The Produce Marketing Association brought in trends forecaster Suzy Badaracco July 21 at its annual Foodservice Conference and Expo, and the Google gem is just one of the ones with which she dazzled the audience.
Trends forecasting, she explained, is about the birth and death of trends, not just about compiling statistics related to trends. Heck, anyone can do that.
Badaracco specializes in food trends, since she’s a chef and registered dietitian.
Some trend forecasts produce companies should find useful:
- Seasonal overtaking local.
These can be related, of course. Half the country produces fruits and vegetables seasonally before the ground freezes.
But she said consumers are getting away from wanting the same produce year round and are wanting really good fruits and vegetables whenever they’re the best.
This is a good trend for produce companies who concentrate on flavor and ripeness rather than shelf life.
- Exotic overtaking comfort food.
Badaracco said this is a sign the economy is growing again.
She said during the recession, comfort food made gains, and anything risky started going away. She said commodities such as potatoes and onions gained ground in trend circles, but now it’s the more exotic flavors, such as citrus and peppers, that are being highlighted again.
What if I’m a potato company, you ask? Do I get left out of this trend?
No way. I know the U.S. Potato Board has for several years pushed the marketing message that more potato varieties lead to more sales. If all you do is russets, maybe this trend does leave you behind.
- Kids menus becoming downsized adult menus.
This trend could be very good for fresh produce. Kids menus had been a wasteland of fried food and occasional canned fruit. But adults don’t eat this way, and kids learn their dining habits from their parents.
Badaracco said smart restaurants are taking their top-selling menu items and making their portions smaller for kids. I can see salads, green vegetables and fresh fruit coming out well if this trend continues.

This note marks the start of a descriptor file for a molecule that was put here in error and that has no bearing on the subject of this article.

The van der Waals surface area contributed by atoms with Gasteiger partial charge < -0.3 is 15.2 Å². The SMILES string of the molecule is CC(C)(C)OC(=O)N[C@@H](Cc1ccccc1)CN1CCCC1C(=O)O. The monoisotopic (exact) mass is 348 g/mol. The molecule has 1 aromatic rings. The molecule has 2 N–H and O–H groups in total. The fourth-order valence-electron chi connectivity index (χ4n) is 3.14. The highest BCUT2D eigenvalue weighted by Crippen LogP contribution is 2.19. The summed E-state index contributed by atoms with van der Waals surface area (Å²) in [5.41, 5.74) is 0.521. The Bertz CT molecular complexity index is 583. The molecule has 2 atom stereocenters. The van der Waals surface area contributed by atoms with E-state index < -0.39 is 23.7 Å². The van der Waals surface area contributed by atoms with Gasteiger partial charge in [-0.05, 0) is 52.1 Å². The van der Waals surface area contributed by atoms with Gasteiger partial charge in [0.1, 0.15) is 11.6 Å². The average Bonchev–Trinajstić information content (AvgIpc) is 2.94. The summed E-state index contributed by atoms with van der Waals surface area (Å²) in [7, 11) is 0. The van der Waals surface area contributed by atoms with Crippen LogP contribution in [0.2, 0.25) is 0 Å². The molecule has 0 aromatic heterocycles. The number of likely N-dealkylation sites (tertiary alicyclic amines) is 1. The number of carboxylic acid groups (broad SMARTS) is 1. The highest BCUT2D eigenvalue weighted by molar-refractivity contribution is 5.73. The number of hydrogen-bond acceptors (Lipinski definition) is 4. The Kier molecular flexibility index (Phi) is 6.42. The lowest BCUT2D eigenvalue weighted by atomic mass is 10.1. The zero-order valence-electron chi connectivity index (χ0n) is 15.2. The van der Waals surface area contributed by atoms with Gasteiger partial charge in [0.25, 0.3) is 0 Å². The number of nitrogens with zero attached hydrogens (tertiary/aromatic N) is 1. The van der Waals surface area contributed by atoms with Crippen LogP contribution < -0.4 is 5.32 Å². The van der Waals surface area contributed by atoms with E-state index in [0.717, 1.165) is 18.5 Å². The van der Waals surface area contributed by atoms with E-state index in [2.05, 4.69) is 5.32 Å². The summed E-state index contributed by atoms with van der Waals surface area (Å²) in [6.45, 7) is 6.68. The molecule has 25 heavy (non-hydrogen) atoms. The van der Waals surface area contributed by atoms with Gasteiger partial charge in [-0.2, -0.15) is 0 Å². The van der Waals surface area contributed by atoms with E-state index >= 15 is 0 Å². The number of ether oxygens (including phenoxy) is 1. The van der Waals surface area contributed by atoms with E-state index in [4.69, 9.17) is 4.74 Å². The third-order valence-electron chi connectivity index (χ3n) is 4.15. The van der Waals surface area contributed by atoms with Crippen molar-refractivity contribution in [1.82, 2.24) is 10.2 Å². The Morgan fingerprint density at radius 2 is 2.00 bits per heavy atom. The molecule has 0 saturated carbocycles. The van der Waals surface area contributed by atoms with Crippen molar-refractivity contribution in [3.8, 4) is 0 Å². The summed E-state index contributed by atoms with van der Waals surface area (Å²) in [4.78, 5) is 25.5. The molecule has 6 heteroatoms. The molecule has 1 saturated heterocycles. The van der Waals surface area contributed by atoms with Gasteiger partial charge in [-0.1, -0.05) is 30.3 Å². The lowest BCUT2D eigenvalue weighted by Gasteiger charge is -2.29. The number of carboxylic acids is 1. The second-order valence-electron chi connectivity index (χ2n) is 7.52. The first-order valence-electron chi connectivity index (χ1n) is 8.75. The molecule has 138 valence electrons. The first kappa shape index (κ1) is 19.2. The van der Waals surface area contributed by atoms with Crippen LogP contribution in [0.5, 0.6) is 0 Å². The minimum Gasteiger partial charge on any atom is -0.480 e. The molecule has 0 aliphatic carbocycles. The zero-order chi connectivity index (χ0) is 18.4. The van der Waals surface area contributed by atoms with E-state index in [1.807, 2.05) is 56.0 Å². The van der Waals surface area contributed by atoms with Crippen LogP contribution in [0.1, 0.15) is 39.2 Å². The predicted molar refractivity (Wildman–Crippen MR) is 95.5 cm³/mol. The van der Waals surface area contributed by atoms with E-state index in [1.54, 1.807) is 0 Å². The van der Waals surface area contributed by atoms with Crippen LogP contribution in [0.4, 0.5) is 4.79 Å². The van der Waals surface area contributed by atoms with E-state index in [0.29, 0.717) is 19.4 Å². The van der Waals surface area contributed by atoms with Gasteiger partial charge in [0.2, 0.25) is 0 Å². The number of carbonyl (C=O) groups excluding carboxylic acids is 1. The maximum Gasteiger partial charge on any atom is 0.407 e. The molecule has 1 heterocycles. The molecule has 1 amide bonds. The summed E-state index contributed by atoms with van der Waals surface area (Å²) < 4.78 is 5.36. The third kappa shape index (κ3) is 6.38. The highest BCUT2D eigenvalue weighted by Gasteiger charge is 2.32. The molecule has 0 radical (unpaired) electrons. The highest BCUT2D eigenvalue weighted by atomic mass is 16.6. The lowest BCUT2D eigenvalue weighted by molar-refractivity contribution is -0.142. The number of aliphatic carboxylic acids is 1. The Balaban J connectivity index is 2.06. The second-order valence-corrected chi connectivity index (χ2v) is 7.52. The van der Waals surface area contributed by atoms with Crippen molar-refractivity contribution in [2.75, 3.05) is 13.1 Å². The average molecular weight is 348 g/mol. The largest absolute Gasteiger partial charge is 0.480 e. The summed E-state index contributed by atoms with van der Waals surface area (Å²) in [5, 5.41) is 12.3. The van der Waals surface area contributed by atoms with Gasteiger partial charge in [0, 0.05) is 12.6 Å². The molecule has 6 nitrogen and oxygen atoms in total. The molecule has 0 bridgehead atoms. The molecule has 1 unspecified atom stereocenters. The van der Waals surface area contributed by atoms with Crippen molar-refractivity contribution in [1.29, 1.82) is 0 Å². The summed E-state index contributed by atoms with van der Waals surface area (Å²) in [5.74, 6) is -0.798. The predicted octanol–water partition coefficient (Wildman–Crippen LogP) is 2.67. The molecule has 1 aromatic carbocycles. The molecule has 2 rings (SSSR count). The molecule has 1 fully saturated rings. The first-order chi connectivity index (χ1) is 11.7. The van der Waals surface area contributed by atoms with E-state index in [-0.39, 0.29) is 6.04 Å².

- “Anything that can kill you is cool.”
She said trends that start in the travel and wine industries often end up in restaurants. In travel, the more exotic, the more cool, right now. Places like the North Pole, South Pole, Peru, southeast Asia and central Africa are trending up.
Understandably, the produce industry gets nervous when death gets involved. In fact, it should gladly trade trendy for safety in this instance.
- Specialize the foreign.
Badaracco said if your restaurant serves Mexican food, that’s not good enough right now to be trendy. It needs to specialize on a Mexican region, like the Yucatan, for instance.
The more a produce company knows about its product and its products’ origins, it could take advantage of this trend.
There were more. Two recent trends are made up words: Bleasure and glamping.
These are mixing business trips with vacations and camping with modern amenities, respectively.
Truly, some of this trend forecasting was over my head, but I guess that just shows me how cool it was and how cool I’m not, which reminds me of the famous Groucho Marx quote, “I refuse to join any club that would have me as a member.”
To me, the most important message was that all of Badaracco’s trend forecasting showed the economy improving, or, at least, consumers acting like it is.
Increasing purchases of breakfast at restaurants, desserts, meat, brands instead of private label, convenience items, etc., point to a strengthening economy.
And one of my favorite items that she said was that it’s a myth that trends start on the East or West Coast and move to the interior. Trends can start anywhere, Badaracco said.
That makes me happy as a Midwesterner, but it’s good news to all produce companies. At least it takes away a geographic excuse for not being trendy enough.
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